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Summer Breeding Tips

by 5m Editor
5 April 2011, at 12:00am

Pig breeding company PIC offers tips on how to be cool by being prepared for high summer temperatures.

Does this sound familiar? “The sows aren’t eating much and I can’t keep the temperature down in the barn.” If yes, then read on. If not, read on anyway. Summer is around the corner and unless you plan to move your operation to Alaska, you will need a plan to manage some of the challenges that hot weather brings.

All too often, humidity and temperature rises beyond the point at which anything preventative can be done to ensure adequate pig (and person) comfort and performance.

As temperatures rise, feed usage declines and a lethargic, listless hog inventory languishes in the heat. Often, the challenges associated with summer heat are not addressed until a crisis requires immediate action. Unfortunately, late action can result in a poor outcome. A well planned pre-season review of key summer management practices will help you to avoid a heat-related crisis.

The PIC Technical Services Team has indicated there may be some pitfalls caused by inadequate preparation or equipment. Here are some tips on how to ‘keep things cool’ prior to prolonged periods of hot weather.

Tips on Housing, Ventilation, and Husbandry

  • Allow females full access to water in every department of the farm.
  • Maintain all ventilation components to ensure proper and efficient air movement.
    • Check fans, louvres and inlets weekly.
    • Check fan belts weekly
  • Any movement of pregnant sows to farrowing or weaned sows to the weaning area should be done as early in the day as possible to reduce stress.
  • Make sure semen storage units are working well. Monitor with a high/low thermometre inside the storage unit and check often.

Tips on Breeding and Gestation

  • Increase gilt flow by 10 to 15 per cent for eight to 12 weeks. On a 2,500-sow farm with 50 per cent annual replacement rate, it equals an additional two to three gilts per week. Do not overcrowd gilts or lower selection criteria when adding animals.
  • House P1 and thin sows together at weaning.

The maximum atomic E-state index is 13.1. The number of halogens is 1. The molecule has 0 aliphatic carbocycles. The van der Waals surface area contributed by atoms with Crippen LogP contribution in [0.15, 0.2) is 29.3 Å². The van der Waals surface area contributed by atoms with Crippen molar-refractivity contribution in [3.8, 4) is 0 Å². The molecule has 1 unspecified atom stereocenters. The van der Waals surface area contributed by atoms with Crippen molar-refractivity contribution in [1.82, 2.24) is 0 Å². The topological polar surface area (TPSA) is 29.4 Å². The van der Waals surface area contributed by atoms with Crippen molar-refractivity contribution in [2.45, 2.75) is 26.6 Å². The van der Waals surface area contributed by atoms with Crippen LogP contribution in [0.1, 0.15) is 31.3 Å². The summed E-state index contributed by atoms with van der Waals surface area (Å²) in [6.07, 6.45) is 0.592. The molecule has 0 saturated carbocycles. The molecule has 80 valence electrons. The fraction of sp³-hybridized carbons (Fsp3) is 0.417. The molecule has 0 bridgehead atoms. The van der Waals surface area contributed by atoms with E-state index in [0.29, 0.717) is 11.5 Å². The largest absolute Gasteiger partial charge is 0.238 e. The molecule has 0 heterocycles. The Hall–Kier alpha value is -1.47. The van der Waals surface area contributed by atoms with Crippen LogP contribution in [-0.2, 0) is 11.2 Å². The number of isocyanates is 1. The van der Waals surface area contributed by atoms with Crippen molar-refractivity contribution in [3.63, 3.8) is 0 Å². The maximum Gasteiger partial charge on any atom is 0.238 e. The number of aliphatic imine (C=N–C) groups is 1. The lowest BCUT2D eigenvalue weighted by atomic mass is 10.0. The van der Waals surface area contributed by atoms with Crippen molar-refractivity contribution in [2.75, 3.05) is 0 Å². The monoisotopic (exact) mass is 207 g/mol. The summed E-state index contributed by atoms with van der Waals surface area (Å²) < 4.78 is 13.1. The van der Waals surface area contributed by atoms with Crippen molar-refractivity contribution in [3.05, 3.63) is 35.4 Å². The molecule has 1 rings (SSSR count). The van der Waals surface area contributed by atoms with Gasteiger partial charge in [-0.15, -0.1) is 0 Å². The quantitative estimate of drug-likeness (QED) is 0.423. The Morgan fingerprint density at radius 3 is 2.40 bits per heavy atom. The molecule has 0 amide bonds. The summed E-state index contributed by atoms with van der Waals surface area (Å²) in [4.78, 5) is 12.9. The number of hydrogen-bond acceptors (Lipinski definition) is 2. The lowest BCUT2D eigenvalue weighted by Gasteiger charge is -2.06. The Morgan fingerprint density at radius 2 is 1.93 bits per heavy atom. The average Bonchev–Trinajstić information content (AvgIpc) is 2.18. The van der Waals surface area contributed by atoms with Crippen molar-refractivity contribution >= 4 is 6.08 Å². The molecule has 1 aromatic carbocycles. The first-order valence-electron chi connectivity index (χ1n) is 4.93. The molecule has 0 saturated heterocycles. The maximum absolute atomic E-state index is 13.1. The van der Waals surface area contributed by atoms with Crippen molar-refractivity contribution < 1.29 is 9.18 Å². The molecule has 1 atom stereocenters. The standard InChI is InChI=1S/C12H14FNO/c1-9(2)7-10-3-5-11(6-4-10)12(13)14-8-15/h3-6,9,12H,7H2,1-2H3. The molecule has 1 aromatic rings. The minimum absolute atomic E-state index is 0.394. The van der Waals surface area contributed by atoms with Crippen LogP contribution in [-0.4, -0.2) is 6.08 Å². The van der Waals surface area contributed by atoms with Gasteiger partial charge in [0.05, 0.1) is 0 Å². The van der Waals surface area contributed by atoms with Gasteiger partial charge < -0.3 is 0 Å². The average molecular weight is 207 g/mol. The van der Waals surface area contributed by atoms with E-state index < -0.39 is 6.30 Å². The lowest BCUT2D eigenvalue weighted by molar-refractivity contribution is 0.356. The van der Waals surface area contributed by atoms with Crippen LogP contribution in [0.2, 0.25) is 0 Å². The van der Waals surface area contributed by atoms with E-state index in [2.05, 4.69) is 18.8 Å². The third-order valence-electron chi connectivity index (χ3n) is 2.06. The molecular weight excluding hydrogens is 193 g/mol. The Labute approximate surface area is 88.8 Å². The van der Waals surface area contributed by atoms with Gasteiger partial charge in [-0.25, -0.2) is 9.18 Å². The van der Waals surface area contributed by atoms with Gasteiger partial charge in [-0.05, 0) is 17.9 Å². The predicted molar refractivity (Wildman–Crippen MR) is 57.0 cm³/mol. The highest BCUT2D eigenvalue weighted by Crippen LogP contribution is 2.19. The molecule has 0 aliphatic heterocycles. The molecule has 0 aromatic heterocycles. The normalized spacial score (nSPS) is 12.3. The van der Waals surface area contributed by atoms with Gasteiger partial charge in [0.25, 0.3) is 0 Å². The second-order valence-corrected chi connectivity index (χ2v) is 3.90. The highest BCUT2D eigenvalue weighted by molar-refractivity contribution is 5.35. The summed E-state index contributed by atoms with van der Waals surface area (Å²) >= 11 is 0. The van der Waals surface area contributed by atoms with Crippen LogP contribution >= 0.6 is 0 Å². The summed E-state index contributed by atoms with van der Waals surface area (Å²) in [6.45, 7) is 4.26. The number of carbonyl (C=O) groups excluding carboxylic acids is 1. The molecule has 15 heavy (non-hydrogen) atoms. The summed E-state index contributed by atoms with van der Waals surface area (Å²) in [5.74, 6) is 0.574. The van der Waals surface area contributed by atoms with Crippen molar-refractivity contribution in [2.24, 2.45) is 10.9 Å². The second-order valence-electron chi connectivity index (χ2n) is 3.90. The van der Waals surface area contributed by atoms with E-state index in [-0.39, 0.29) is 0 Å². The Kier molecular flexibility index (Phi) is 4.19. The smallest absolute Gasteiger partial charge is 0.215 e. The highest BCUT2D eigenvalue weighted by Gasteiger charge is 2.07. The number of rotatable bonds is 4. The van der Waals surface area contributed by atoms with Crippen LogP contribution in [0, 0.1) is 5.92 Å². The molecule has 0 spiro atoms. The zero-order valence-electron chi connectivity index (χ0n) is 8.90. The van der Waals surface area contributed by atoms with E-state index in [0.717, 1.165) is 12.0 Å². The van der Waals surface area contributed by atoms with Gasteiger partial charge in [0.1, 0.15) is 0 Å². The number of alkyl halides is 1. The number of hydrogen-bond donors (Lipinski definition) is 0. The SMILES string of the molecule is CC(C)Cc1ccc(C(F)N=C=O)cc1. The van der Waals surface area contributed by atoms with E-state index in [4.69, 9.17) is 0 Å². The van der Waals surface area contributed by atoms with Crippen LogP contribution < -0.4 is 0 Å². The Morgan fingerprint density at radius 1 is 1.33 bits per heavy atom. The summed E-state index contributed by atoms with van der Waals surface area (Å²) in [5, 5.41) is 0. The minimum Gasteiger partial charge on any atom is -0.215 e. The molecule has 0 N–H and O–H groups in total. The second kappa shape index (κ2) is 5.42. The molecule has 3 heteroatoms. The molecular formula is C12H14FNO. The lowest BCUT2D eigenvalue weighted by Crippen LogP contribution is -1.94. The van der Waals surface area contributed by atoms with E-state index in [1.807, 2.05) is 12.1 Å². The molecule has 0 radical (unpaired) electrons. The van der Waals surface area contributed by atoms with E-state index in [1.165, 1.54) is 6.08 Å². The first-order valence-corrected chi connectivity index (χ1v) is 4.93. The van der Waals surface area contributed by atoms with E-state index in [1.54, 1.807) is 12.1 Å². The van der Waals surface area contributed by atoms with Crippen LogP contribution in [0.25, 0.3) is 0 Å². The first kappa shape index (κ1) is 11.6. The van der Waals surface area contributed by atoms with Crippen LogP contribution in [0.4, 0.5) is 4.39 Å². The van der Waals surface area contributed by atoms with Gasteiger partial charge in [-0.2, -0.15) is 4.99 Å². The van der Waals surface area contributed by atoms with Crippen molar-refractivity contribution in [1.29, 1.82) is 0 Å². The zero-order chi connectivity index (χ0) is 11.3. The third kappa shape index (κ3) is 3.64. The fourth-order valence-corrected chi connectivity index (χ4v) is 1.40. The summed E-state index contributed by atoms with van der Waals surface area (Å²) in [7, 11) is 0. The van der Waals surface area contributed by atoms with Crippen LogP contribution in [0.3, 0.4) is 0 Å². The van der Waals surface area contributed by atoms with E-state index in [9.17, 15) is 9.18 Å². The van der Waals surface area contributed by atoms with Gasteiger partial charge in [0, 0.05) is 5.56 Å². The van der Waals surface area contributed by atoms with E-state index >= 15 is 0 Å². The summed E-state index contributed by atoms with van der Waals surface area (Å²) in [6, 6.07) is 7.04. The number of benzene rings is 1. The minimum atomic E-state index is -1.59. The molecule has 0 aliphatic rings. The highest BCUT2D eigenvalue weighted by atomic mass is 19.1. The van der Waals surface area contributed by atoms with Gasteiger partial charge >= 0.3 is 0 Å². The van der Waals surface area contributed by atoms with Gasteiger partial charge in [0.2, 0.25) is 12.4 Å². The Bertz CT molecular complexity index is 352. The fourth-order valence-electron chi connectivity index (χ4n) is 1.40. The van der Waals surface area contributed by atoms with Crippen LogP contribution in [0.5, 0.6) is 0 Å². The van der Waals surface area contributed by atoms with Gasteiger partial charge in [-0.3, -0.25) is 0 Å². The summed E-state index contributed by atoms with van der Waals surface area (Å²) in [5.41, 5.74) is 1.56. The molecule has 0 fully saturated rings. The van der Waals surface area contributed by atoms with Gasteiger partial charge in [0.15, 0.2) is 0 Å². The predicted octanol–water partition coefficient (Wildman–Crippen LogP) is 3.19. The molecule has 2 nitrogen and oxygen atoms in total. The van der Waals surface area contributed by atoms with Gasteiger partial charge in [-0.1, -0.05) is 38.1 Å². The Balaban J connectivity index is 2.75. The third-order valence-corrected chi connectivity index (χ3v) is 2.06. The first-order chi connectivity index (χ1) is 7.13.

• Feed wean sows twice per day.
  • Consider culling older (P5+) sows or sows in extremely poor body condition.
  • If this will not affect breeding target, heat no service sows that come into heat before day 2 post-weaning and from days 7 to 14 post-weaning.
  • Heat-check weaned sows, gilts, and 21-day bred group twice per day.
    • Start boar exposure to wean sows the day of weaning.
    • Leave boars in front of weaned sow after heat check / breeding for one hour.
  • Heat check open or opportunity sows once a day.
  • Use two boars during breeding.
    • Second boar should be five feet (1.52 metres) behind the first boar for extra stimulation after the insemination.
    • One boar can stimulate four sows at a time. Do not inseminate more than four sows at once.
  • Do not over-condition sows in gestation.

Tips on Farrowing

  • Maximise lactation feed intake.
    • Full feed from days 2 to 3 after farrowing.
    • Early identification of off-feed sows: take the temperature of sows the day after farrowing and treat those with a temperature of 103°F (39°C) or above.
    • Wet feed can be an option to maximise feed intake but it has to be properly managed.
  • Load gilts together in farrowing.
    • Provide gilts with extra attention during and after farrowing.
  • Be prepared to assist more sows in the farrowing process than in cooler months.
  • Desired farrowing room temp is 65°F (18°C) after day 7 post-farrowing.
    • Manage room to maximise sow comfort.
  • Early wean young sows that start to lose too much weight in farrowing.
April 2011